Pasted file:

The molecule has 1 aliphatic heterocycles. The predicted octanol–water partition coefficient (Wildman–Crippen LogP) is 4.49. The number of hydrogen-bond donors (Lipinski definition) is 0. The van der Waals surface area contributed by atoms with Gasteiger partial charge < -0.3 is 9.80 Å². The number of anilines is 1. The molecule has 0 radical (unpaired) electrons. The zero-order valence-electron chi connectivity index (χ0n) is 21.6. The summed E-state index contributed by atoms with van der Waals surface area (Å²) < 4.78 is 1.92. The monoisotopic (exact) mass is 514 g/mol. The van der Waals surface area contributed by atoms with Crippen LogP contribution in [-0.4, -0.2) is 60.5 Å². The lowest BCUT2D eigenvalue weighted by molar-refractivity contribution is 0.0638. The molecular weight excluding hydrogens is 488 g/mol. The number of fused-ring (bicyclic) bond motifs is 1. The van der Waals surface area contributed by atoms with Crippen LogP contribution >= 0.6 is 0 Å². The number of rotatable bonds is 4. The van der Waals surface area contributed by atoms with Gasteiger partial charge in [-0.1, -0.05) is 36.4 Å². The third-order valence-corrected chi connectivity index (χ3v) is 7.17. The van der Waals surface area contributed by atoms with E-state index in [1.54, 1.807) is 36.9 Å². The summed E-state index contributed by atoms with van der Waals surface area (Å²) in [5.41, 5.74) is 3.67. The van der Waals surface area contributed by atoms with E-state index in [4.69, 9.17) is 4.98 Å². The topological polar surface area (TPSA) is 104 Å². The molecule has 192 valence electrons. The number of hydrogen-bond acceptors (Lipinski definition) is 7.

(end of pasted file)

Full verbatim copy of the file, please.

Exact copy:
The molecule has 1 aliphatic heterocycles. The predicted octanol–water partition coefficient (Wildman–Crippen LogP) is 4.49. The number of hydrogen-bond donors (Lipinski definition) is 0. The van der Waals surface area contributed by atoms with Gasteiger partial charge < -0.3 is 9.80 Å². The number of anilines is 1. The molecule has 0 radical (unpaired) electrons. The zero-order valence-electron chi connectivity index (χ0n) is 21.6. The summed E-state index contributed by atoms with van der Waals surface area (Å²) < 4.78 is 1.92. The monoisotopic (exact) mass is 514 g/mol. The van der Waals surface area contributed by atoms with Crippen LogP contribution in [-0.4, -0.2) is 60.5 Å². The lowest BCUT2D eigenvalue weighted by molar-refractivity contribution is 0.0638. The molecular weight excluding hydrogens is 488 g/mol. The number of fused-ring (bicyclic) bond motifs is 1. The van der Waals surface area contributed by atoms with Crippen LogP contribution >= 0.6 is 0 Å². The number of rotatable bonds is 4. The van der Waals surface area contributed by atoms with Gasteiger partial charge in [-0.1, -0.05) is 36.4 Å². The third-order valence-corrected chi connectivity index (χ3v) is 7.17. The van der Waals surface area contributed by atoms with E-state index in [1.54, 1.807) is 36.9 Å². The summed E-state index contributed by atoms with van der Waals surface area (Å²) in [5.41, 5.74) is 3.67. The van der Waals surface area contributed by atoms with E-state index in [4.69, 9.17) is 4.98 Å². The topological polar surface area (TPSA) is 104 Å². The molecule has 192 valence electrons. The number of hydrogen-bond acceptors (Lipinski definition) is 7.